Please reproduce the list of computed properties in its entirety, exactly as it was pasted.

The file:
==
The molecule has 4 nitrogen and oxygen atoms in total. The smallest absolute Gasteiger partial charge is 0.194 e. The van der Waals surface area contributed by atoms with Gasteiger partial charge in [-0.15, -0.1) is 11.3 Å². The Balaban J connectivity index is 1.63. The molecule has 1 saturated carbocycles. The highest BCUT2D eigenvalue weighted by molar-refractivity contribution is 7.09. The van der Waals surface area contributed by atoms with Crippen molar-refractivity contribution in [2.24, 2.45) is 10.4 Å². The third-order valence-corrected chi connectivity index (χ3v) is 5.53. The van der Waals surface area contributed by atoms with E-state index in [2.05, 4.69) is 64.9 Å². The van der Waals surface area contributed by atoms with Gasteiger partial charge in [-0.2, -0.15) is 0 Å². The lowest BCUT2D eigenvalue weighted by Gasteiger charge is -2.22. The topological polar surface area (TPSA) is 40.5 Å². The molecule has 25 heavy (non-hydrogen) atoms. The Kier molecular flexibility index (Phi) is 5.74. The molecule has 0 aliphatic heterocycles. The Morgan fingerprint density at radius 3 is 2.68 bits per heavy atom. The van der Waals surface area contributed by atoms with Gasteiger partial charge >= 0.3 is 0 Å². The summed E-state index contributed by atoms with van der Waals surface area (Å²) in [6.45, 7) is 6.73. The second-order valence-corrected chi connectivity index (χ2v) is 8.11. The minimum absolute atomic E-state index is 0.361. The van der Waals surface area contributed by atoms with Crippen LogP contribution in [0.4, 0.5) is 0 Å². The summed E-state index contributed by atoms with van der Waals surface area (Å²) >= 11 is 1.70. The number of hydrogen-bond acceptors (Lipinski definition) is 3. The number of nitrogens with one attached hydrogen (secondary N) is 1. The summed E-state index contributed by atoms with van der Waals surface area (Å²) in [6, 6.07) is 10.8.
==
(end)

The molecule has 4 nitrogen and oxygen atoms in total. The smallest absolute Gasteiger partial charge is 0.194 e. The van der Waals surface area contributed by atoms with Gasteiger partial charge in [-0.15, -0.1) is 11.3 Å². The Balaban J connectivity index is 1.63. The molecule has 1 saturated carbocycles. The highest BCUT2D eigenvalue weighted by molar-refractivity contribution is 7.09. The van der Waals surface area contributed by atoms with Crippen molar-refractivity contribution in [2.24, 2.45) is 10.4 Å². The third-order valence-corrected chi connectivity index (χ3v) is 5.53. The van der Waals surface area contributed by atoms with E-state index in [2.05, 4.69) is 64.9 Å². The van der Waals surface area contributed by atoms with Gasteiger partial charge in [-0.2, -0.15) is 0 Å². The lowest BCUT2D eigenvalue weighted by Gasteiger charge is -2.22. The topological polar surface area (TPSA) is 40.5 Å². The molecule has 25 heavy (non-hydrogen) atoms. The Kier molecular flexibility index (Phi) is 5.74. The molecule has 0 aliphatic heterocycles. The Morgan fingerprint density at radius 3 is 2.68 bits per heavy atom. The van der Waals surface area contributed by atoms with Gasteiger partial charge >= 0.3 is 0 Å². The summed E-state index contributed by atoms with van der Waals surface area (Å²) in [6.45, 7) is 6.73. The second-order valence-corrected chi connectivity index (χ2v) is 8.11. The minimum absolute atomic E-state index is 0.361. The van der Waals surface area contributed by atoms with Crippen LogP contribution in [0.4, 0.5) is 0 Å². The summed E-state index contributed by atoms with van der Waals surface area (Å²) >= 11 is 1.70. The number of hydrogen-bond acceptors (Lipinski definition) is 3. The number of nitrogens with one attached hydrogen (secondary N) is 1. The summed E-state index contributed by atoms with van der Waals surface area (Å²) in [6, 6.07) is 10.8.